Thursday, 2 June 2005

East Germany in East Auckland

Back in the twenties when the villas and bungalows that many Aucklanders love so much were being flung up across Auckland, and town planning and zoning regulations were still just a twinkle in a busybody's eye, about that time a young Swiss poseur called Le Corbusier began promoting something he called the Radiant City. Here it is below.

If you find 'radiant' the thought of row upon row of grey, unappealing concrete boxes full of bourgeois-proofed worker housing hovering above a barren and hostile landscape, then you'll find Corbusier's city is just the thing -- and perhaps you should move to the former Soviet bloc where whole radiant bourgeois-proofed cities of this kind of wall-to-wall worker housing were thrown together, and into which people from Leipzig to Vladivostok were thrown. East Germany’s Halle-Neustadt shown below is an example of this appallingly inhospitable place -- ‘Hanoi’ as its residents
on came to call it.

Corbusier's 'radiant city' was also very popular with western planners after the war when zoning regulations and town planning took hold with a vengeance. The plans were never popular with the people who had to live in them however. The Pruitt Igoe housing complex in St Louis (below) was eventually blown up when it became apparent that like many 'brave-new-world' housing projects blowing up was actually the only solution for it.

As the schemes for worker housing became increasingly uninhabitable, the plans for radiant cities drawn up by planners quietly began to be shelved, but the town planners themselves were harder to get rid of, and they began to look around for other pastures to pollute.

Jane Jacobs pointed out in ‘The Death and Life of American Cities’ that some of the places so hated by Corbu and the planning fraternity actually worked very well. The ‘mixed use’ of streets of terraced housing and brownstones in places like Manhattan she pointed out are very good places to live, with private houses often cheek by jowl with shops, cafes, and the like all an easy walk away. People choose to live in such places because they like them.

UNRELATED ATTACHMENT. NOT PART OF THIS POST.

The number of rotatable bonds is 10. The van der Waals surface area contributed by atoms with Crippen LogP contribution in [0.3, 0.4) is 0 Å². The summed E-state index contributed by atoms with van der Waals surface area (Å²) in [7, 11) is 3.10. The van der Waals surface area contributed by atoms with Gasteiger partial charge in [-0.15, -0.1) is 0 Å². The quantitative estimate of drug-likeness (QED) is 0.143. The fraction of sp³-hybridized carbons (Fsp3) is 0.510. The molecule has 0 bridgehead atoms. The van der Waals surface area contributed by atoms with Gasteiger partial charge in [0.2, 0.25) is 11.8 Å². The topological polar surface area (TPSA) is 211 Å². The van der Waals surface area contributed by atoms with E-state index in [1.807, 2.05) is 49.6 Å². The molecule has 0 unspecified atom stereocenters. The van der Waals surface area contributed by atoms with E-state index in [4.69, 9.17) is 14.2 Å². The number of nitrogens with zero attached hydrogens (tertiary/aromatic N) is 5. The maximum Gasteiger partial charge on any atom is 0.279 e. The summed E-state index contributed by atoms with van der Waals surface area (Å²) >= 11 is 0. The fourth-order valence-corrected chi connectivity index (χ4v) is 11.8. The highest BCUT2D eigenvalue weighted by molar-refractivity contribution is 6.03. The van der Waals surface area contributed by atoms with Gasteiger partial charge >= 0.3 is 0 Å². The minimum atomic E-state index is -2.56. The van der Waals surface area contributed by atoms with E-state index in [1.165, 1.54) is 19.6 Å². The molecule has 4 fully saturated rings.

So too with the explosion of the suburbs – people everywhere including NZ like living in their own house in the suburbs. But planners hate suburbs. Too bourgeois! And they never really understood Jane Jacobs. They drew up plans that zoned the hell out of everything, ensuring that ‘mixed-use’ became a dirty word, and restricted the density of suburban subdivisions, thus ensuring more of the sprawl they are so against.

Planners hated suburbs all the more for the sprawl they themselves created. American suburbs are “a chaotic and depressing agglomeration of building covering enormous stretches of land,’ said, not a planner, but a book titled ‘The New Communist City’ produced by Moscow State University, whose graduates has designed Halle-Neustadt. Western planners agreed with those graduates, and bought into their “search for a future kind of residential building leading logically to high-density, mixed-use housing.”

Thus was born a new movement called ‘Smart Growth’ that eager young planners have subscribed to in droves. Portland, Oregon is the home of this drivel, and as an eager young Portland planner told a reporter in the late sixties, "We got tired of protesting the Vietnam War, read Jane Jacobs, and decided to take over Portland." They did, and the city is only now beginning to recover.

With the zeal of those for which there is only ‘one true way,’ smart-growth advocates gloss over Jacobs’s’ key point that choice is the key to what makes some places work and other places just suck, and they declared that everyone must live in the one true way prescribed by the planning profession. In Auckland we now have a document to ensure that everyone will.